Monthly Archives: May 2015

Toots about Minnesota Power on process

Scarlet Tanager

A little birdie let me know that … IT’S SATURDAY NIGHT LIVE!!!!

That’s SNL Financial, LLC

OH… nevermind…


So, from SNL Financial, LLC:

Transmission line developer, DOE pilot more open siting strategy

Tuesday, May 19, 2015 1:45 PM ET

By Esther Whieldon

The Department of Energy and the developer of the 500-kV Great Northern Transmission Line from Minnesota to Canada are piloting a potential new federal process for siting grid projects that they believe is key to preventing the kinds of delays that have plagued some other projects. Their plan: work out most of the kinks through stakeholder meetings and joint agency discussions before the developer files an application.

A pre-application process is not a new concept. Hydropower project and natural gas pipeline developers go through a pre-application process at FERC, for example. However, there is no formal pre-application process at the federal level for high-voltage transmission projects.

Large, multistate transmission lines, particularly those that require approvals from more than one federal agency, often take between five and 10 years to complete. Construction can take as little as two years, but getting all the necessary permits and approvals from the federal government, state regulators and local permitting authorities can take five years or more. President Barack Obama and the DOE have tried to accelerate these timelines but with minimal success.

The DOE in 2013 sought public input on whether a voluntary transmission project pre-application process would be useful. Electricity trade groups and some others gave the idea a thumbs down, arguing the process would be fraught with timing and redundancy issues that would deter developers from using it.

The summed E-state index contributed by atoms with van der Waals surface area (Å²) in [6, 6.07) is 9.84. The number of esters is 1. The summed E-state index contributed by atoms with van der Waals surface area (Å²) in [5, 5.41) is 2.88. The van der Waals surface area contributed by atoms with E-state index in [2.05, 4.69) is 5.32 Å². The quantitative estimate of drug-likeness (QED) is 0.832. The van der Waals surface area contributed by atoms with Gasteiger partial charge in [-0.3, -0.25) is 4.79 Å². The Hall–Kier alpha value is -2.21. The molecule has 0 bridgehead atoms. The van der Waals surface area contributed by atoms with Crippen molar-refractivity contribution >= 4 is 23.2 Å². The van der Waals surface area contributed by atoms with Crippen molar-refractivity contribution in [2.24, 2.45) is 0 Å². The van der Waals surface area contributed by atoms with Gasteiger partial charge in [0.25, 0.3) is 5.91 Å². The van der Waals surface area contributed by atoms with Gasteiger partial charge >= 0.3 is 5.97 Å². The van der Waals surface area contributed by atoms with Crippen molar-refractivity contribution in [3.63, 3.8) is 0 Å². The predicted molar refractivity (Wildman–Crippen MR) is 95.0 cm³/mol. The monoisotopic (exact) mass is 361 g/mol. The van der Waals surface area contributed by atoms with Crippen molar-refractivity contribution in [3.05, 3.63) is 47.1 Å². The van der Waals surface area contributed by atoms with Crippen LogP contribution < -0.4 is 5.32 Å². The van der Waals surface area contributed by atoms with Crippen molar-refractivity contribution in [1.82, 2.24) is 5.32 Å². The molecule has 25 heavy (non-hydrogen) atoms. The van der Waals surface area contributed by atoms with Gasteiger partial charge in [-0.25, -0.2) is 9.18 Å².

One developer, however, ALLETE Inc. subsidiary Minnesota Power Inc., has adopted the general concept of a pre-application process for its Great Northern Transmission line and officials from the utility and the DOE are now touting the effort as a success, thus far.

About two years before Minnesota Power filed applications for the project, the utility reached out to the department and other agencies and started holding public stakeholder meetings to narrow down the scope of its proposal and avoid areas that are likely to draw local opposition. The utility started with a study area covering about a quarter of Minnesota and, through consultation with stakeholders in more than 70 public meetings, narrowed the project route down to about 220 miles, said Minnesota Power senior attorney David Moeller. Also, the DOE in late 2012 arranged a multi-agency meeting with Minnesota Power on the project. It is “really kind of unheard of to have that type of engagement before we even filed a permit application,” Moeller said in an interview.

Early stakeholder engagement has become even more valuable following the advent of social media, which project opponents have wielded to coordinate their efforts. “People have a lot of different platforms to communicate their support or opposition,” said Amy Rutledge, spokeswoman for ALLETE.

“Traditionally you can draw a line and say that looks like a good area but, until you talk to people and agencies, you don’t know what’s happening on the ground and what the best opportunities and constraints are for developing large transmission projects,” Moeller said.

To avoid duplication, the DOE and the Minnesota Department of Commerce also agreed to prepare a joint environmental impact statement on the project, according to the energy department’s website for the project. The Minnesota Public Utilities Commission uses the commerce department’s analysis in reviewing the project.

Projects of a size similar to the Great Northern line typically take about three to four years to get through the federal process, Moeller said. And while the total time Minnesota Power will have dedicated to the project is expected to fall within that range, the application process itself should take only about a year and a half, Moeller said.

The Minnesota PUC on May 14 approved a certificate of need for the Great Northern Project, which is expected to cost up to $710 million in 2013 dollars, according to a Minnesota Power press release. Hearings on Minnesota Power’s pending route permit application at the PUC are scheduled for July and August. Also pending is the DOE’s decision on a presidential permit for the project, which is required for projects that cross into another country.